• Eye movements to assess implicit memory
  • Top Initial exposure, eye movements over 3 items
  • Bottom 2nd exposure, eye movements over where
    one item would be

23
Implicit Memory
  • Procedural Memory
  • Improvement in performance without recollection
    of the material
  • Spared in amnesia

Mirror Reading Task
24
Declarative Memory
  • Semantic Memory Knowing
  • Knowledge of words and their meanings, objects,
    concepts and facts.
  • Episodic Memory Remembering
  • Re-experiencing of an event that occurred in the
    past including time and place of original
    encoding episodemental time travel.

25
The case of K.C.
  • TBI
  • Bilateral hippocampus frontal lobe damage
  • Severe RA and AA
  • No episodic memory
  • Intact semantic memory

26
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27
Memory Circuit
(Mayes, 2000)
28
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29
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30
Medial Temporal Lobe
  • Hippocampus as Convergence zone
  • Memories are not stored within the hippocampus
  • Hippocampus acts as an indexor and lays trace
    of memories.
  • Memories are stored in sensory cortex
  • Hippocampus has access to all sensory information
  • Relational Memory

31
Medial Temporal Lobe
  • Morris Water Maze
  • Hippocampal lesions
  • Deficits in learning and remembering spatial
    relations

32
Medial Temporal Lobe
  • Hippocampal Lesions Material specific memory
    disorder
  • Unilateral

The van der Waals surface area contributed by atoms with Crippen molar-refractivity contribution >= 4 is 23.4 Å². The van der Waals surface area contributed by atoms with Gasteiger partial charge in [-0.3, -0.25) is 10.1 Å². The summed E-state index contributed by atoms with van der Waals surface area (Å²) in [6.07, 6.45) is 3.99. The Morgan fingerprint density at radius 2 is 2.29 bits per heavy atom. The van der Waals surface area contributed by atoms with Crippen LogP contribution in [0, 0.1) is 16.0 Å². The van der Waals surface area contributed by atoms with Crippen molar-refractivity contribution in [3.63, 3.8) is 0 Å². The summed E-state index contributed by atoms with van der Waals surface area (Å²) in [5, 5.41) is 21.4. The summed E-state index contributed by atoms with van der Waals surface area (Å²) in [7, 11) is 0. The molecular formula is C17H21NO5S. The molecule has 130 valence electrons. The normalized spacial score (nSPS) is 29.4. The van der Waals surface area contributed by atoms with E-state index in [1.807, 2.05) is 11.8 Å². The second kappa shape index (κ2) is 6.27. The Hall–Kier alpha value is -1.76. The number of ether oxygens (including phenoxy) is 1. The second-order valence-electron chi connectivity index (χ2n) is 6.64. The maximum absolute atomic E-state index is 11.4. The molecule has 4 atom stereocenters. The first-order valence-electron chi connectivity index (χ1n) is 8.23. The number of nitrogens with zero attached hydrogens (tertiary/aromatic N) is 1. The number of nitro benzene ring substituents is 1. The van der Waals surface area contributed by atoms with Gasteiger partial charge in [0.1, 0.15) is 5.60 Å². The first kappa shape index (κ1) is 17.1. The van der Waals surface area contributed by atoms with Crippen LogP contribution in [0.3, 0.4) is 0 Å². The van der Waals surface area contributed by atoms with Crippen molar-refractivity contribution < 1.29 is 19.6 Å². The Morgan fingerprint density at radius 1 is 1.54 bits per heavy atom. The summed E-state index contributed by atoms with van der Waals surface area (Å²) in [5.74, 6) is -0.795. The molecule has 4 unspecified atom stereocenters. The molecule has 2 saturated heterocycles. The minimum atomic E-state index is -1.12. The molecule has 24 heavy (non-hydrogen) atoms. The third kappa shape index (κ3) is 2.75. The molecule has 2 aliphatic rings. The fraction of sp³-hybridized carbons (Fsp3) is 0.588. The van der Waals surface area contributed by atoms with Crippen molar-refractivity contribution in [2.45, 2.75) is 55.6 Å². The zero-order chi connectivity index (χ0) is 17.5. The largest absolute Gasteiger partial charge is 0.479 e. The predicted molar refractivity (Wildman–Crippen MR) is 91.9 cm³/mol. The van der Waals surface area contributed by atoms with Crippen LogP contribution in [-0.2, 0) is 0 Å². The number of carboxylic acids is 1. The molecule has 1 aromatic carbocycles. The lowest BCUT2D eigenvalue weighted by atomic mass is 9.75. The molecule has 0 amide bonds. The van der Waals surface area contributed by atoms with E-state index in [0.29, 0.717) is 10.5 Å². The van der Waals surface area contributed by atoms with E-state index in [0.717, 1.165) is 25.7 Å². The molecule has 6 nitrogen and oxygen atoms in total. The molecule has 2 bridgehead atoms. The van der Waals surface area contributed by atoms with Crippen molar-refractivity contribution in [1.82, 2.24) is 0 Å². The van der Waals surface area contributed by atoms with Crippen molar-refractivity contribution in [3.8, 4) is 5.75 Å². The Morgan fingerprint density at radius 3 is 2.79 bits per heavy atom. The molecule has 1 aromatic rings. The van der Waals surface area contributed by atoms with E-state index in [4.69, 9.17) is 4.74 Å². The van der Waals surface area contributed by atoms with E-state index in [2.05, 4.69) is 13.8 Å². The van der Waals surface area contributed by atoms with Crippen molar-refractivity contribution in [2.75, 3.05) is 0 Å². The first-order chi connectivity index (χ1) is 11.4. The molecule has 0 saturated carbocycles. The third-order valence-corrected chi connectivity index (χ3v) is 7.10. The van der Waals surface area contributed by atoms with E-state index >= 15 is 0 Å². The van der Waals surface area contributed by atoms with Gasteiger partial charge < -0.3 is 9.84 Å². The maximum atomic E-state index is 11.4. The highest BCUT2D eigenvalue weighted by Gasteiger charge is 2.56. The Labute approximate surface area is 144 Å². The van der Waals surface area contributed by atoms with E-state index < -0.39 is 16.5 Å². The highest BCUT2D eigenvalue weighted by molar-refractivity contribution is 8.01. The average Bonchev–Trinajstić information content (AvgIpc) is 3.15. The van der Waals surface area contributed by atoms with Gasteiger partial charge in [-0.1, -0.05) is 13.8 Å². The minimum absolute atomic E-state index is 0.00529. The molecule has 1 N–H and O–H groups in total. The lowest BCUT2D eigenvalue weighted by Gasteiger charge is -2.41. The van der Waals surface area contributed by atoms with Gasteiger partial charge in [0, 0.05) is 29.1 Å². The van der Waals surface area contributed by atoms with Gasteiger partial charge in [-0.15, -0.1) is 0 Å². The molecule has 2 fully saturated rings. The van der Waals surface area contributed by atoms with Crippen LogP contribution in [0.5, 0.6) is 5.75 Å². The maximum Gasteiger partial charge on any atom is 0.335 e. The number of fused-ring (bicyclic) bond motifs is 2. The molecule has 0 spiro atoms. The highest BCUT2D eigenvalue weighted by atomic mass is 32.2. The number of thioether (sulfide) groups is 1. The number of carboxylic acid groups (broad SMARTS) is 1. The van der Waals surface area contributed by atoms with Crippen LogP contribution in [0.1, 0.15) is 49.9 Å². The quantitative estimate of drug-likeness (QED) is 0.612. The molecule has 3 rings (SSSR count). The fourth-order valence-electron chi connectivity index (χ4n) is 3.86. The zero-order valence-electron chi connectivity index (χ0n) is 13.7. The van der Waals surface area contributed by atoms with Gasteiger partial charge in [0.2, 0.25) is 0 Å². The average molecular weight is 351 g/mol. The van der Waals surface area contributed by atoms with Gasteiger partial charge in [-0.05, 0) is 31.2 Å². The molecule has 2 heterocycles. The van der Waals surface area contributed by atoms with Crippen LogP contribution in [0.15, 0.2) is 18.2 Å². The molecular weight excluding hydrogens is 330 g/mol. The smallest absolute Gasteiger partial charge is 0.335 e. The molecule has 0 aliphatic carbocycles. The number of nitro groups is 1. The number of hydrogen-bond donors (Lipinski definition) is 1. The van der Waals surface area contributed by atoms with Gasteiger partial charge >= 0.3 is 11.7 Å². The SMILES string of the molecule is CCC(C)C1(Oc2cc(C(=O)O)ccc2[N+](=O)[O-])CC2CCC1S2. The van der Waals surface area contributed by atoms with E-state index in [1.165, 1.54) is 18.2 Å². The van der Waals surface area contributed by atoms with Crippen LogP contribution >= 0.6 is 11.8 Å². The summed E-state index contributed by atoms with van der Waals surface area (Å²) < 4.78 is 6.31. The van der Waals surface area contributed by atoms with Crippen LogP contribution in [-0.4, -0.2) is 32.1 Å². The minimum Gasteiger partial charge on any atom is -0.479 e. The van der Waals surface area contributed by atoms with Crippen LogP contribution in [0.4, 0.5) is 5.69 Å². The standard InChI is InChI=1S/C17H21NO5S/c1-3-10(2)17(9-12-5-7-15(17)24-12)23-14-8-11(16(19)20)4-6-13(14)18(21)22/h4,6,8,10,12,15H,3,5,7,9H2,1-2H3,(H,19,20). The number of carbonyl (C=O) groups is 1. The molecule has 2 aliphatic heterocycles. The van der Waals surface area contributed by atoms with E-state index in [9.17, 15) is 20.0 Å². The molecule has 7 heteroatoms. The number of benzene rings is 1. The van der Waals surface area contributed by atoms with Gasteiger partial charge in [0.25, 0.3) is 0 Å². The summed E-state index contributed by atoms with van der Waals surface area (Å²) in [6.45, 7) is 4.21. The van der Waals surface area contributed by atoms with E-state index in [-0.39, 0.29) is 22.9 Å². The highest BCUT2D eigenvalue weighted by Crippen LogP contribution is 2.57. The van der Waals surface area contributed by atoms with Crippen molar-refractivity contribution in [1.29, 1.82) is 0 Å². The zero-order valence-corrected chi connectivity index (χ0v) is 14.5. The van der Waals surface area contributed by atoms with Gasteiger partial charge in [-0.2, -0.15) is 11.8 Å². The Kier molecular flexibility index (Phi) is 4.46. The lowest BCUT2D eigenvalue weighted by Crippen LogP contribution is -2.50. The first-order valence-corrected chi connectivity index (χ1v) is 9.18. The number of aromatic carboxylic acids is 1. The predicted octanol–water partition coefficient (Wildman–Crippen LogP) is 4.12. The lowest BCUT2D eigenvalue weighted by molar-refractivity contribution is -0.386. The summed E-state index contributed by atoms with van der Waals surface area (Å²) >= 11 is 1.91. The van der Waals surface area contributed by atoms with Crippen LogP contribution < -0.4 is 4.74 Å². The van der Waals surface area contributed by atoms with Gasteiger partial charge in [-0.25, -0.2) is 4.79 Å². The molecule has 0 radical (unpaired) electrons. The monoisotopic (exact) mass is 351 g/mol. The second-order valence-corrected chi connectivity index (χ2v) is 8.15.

• Left verbal impairment
  • Right nonverbal impairment
  • Bilateral - Global impairment
  • fMRI Hippocampus Material dependent activity at
    encoding
  • Verbal - Left
  • Nonverbal - Right

33
Medial Temporal Lobe
  • Hippocampal activity predicts successful recall
  • During encoding
  • During retrieval (Nyberg, et al., 1996)
  • Subsequent Memory Effect

34
Medial Temporal Lobe
  • While memories are young, they depend upon an
    intact hippocampus
  • Are old episodic memories independent hippocampus
    once consolidated?

35
Medial Temporal Lobe
  • fMRI Robustness of hippocampal activity during
    retrieval related to vividness of memory, not age
    (Gilboa, 2003)
  • H.M. possesses some remote memories.
  • Are they episodic? Depends on measure
  • lack episodic content, semanticized
    (Steinvorth Corkin, submitted)

36
Medial Temporal Lobe
  • How does the hippocampus bind information?
  • LTP
  • Hebbs Law
  • Connectivity

(Rolls, 2000)
37
  • Same brain regions activated for perception and
    retrieval
  • Regions
  • fusiform gyrus (a)
  • superior temporal gyri (d)
  • Retrieval of pictures and sounds, respectively

(2004) Proc. Natl. Acad. Sci. USA 101, 5181
38
MTL Emotion
  • Emotionality enhances memory performance
  • Mediated by the Basolateral limbic circuit
  • Parahippocampus and perirhinal cortex connect
    with the amygdala
  • Orbitofrontal cortex involved in processing
    salience at encoding
  • Emotion enhances attention

39
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40
Want Slides? Please provide email address
Video NoT cue 17-27 minutes Video
Tulving/Milner Clive cue 6-18 minutes
41
Clive Wearing
  • R-handed
  • Above average IQ
  • Prominent Musician
  • Herpes Simplex Encephalitis
  • Bilateral temporal lobe degeneration LgtR
  • Dense Anterograde Amnesia

(Wilson Wearing, 1995)
42
Clive Wearing
43
Frontal Lobes
  • Tennessee Williams
  • Life is all memory except for the present moment
    that flies by so quickly that you can hardly
    catch it going by
  • WM moment
  • LTM past

44
Working Memory
  • Central Executive Attentional control of the
    slave systems
  • Visuo-spatial sketchpad
  • Phonological loop
  • Both derive and feed information to and from LTM
  • WM is a combination of maintenance and
    manipulation operations and works in close
    interaction with LTM

45
Basic WM paradigms
  • Delayed response
  • Delayed alternation
  • Object alternation
  • Go No-Go
  • Reversal
  • Delayed match to sample
  • Delayed non-match to sample
  • Recurring stimuli (recall most recent
    presentation)